The Early Years: Switzerland to America, 1886-1907

   Lake Constance, Switzerland    / Oil on Masonite / 24 x 35 in. / Private Collection

Lake Constance, Switzerland  / Oil on Masonite / 24 x 35 in. / Private Collection

CONRAD BUFF II was born on January 15, 1886 in the Swiss village of Speicher. From his earliest memory, Conrad Buff loved the grand mountains that surrounded his home town. He fondly recalled hearing farmers leading cows with big bells up to the Alps, the church bells ringing, and the local folk songs. Since childhood, Buff spent his spare time sketching. At first he wanted to follow in his father’s footsteps by studying embroidery design at the School of Arts and Crafts in St. Gallen. However, once there, an inspirational teacher emphasized freedom and individuality in drawing, causing him to rethink his career path. By his third year, Buff decided that he wanted to become a fine artist and gathered the courage to tell his practically minded mother.

Unfortunately, his mother did not share his dream and promptly told him to leave home. Nearly penniless, Buff went to live with a cousin and made plans to attend the Royal Academy in Munich. While studying in Munich for the Academy’s stringent entrance exams, the little money Buff had saved ran out, forcing him to return home. He had reached a point in his life where he saw little hope for the future and therefore was determined to seek his destiny in the faraway American West.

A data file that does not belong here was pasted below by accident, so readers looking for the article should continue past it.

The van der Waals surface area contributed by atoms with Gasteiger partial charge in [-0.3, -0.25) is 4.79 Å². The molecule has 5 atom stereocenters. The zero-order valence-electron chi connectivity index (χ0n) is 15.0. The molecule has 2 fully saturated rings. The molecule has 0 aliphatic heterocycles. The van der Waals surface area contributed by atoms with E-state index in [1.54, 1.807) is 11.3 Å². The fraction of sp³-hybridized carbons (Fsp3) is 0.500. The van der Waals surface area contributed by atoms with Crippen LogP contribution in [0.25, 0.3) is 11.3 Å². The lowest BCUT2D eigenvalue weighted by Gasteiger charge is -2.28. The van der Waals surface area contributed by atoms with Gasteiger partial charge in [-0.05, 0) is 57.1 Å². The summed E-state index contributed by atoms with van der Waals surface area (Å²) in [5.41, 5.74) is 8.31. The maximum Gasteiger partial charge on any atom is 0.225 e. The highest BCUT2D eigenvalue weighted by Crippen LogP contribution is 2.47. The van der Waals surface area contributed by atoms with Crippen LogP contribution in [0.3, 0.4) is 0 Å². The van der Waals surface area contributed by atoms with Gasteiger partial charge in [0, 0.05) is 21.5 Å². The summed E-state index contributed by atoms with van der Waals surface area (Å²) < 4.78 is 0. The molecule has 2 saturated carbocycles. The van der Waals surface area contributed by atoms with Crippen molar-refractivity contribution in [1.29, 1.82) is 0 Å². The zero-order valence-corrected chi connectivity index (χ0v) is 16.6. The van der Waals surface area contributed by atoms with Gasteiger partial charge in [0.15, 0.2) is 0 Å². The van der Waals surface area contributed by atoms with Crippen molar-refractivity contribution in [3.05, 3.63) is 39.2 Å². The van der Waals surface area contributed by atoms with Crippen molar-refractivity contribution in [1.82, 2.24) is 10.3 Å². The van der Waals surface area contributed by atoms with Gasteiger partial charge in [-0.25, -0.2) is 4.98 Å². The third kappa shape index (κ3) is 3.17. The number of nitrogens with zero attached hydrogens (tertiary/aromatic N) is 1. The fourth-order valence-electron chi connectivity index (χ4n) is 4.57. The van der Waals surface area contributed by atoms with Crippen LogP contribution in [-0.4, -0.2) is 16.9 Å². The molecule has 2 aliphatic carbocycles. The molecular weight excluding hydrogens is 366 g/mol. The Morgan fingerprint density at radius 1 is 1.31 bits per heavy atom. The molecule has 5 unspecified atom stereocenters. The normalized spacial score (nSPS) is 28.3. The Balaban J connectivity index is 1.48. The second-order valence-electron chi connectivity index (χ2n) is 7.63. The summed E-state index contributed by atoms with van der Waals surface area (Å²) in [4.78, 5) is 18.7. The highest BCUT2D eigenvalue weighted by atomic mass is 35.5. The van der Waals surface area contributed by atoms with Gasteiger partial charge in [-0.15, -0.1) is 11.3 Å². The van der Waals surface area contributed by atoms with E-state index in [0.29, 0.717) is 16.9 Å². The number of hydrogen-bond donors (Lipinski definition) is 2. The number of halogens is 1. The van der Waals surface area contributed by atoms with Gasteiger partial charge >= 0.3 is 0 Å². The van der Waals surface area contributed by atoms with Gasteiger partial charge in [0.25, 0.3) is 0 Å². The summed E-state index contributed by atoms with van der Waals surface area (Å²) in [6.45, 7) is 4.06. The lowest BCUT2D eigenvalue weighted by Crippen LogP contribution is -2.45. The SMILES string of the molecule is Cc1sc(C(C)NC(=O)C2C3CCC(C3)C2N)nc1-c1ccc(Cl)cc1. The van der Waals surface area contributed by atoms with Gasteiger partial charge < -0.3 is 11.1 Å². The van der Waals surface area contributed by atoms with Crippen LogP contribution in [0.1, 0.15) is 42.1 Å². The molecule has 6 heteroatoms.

In 1905, nineteen year old Buff passed through Ellis Island where congenial customs officials put him on the train to Wisconsin. He found work milking cows on a farm with other Swiss workers but left after learning about the terrible wages and working conditions. Soon after, he found a new position in Illinois at a cheese factory. Although he wanted to work, he felt exploited once again and quit. Buff made his way to Cheyenne, Denver, and Billings, Montana, drifting through many jobs from a saloon to an apprenticeship at a map-making company. Unfortunately, he felt slighted by nearly every employer he had come in contact with, which perhaps encouraged his resolve to work for himself later in life.

From Billings, Buff took the train to Seattle, peeling potatoes in exchange for travel. Finding limited opportunity there, he went to San Francisco, despite hearing that a recent earthquake had caused widespread damage to the city. True to the accounts, the city was devastated, and Buff headed south to Los Angeles in 1907.